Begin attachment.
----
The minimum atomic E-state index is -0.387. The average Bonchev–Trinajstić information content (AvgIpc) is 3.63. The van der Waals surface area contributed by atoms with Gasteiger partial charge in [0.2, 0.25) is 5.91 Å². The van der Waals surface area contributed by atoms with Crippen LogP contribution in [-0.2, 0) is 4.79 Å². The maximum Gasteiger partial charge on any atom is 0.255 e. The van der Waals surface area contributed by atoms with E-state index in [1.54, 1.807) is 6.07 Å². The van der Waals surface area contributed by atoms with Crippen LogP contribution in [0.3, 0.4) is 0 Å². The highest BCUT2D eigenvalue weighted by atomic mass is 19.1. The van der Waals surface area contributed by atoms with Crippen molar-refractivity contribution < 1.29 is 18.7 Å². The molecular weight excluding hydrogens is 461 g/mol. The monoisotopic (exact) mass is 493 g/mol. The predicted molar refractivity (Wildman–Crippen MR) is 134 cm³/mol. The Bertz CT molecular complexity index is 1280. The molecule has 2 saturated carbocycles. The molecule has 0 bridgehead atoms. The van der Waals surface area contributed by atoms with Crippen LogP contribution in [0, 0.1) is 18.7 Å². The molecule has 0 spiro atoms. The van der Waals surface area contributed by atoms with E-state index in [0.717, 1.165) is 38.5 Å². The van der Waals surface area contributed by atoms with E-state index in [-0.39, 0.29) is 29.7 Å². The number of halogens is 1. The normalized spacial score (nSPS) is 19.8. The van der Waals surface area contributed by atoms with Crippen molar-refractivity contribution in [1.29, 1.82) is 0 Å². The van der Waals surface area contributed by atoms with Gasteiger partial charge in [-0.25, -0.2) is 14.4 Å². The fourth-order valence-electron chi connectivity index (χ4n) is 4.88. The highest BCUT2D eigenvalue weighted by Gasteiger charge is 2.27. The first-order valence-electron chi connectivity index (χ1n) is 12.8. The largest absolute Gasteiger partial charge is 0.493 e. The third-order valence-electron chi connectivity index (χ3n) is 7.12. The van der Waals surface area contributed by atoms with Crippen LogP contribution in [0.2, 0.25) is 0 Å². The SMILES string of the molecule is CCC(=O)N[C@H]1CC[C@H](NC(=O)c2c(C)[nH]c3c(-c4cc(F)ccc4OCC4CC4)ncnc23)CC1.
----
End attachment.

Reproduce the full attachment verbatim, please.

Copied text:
The minimum atomic E-state index is -0.387. The average Bonchev–Trinajstić information content (AvgIpc) is 3.63. The van der Waals surface area contributed by atoms with Gasteiger partial charge in [0.2, 0.25) is 5.91 Å². The van der Waals surface area contributed by atoms with Crippen LogP contribution in [-0.2, 0) is 4.79 Å². The maximum Gasteiger partial charge on any atom is 0.255 e. The van der Waals surface area contributed by atoms with E-state index in [1.54, 1.807) is 6.07 Å². The van der Waals surface area contributed by atoms with Crippen LogP contribution in [0.3, 0.4) is 0 Å². The highest BCUT2D eigenvalue weighted by atomic mass is 19.1. The van der Waals surface area contributed by atoms with Crippen molar-refractivity contribution < 1.29 is 18.7 Å². The molecular weight excluding hydrogens is 461 g/mol. The monoisotopic (exact) mass is 493 g/mol. The predicted molar refractivity (Wildman–Crippen MR) is 134 cm³/mol. The Bertz CT molecular complexity index is 1280. The molecule has 2 saturated carbocycles. The molecule has 0 bridgehead atoms. The van der Waals surface area contributed by atoms with Crippen LogP contribution in [0, 0.1) is 18.7 Å². The molecule has 0 spiro atoms. The van der Waals surface area contributed by atoms with E-state index in [0.717, 1.165) is 38.5 Å². The van der Waals surface area contributed by atoms with E-state index in [-0.39, 0.29) is 29.7 Å². The number of halogens is 1. The normalized spacial score (nSPS) is 19.8. The van der Waals surface area contributed by atoms with Crippen molar-refractivity contribution in [1.29, 1.82) is 0 Å². The van der Waals surface area contributed by atoms with Gasteiger partial charge in [-0.25, -0.2) is 14.4 Å². The fourth-order valence-electron chi connectivity index (χ4n) is 4.88. The highest BCUT2D eigenvalue weighted by Gasteiger charge is 2.27. The first-order valence-electron chi connectivity index (χ1n) is 12.8. The largest absolute Gasteiger partial charge is 0.493 e. The third-order valence-electron chi connectivity index (χ3n) is 7.12. The van der Waals surface area contributed by atoms with Crippen LogP contribution in [0.2, 0.25) is 0 Å². The SMILES string of the molecule is CCC(=O)N[C@H]1CC[C@H](NC(=O)c2c(C)[nH]c3c(-c4cc(F)ccc4OCC4CC4)ncnc23)CC1.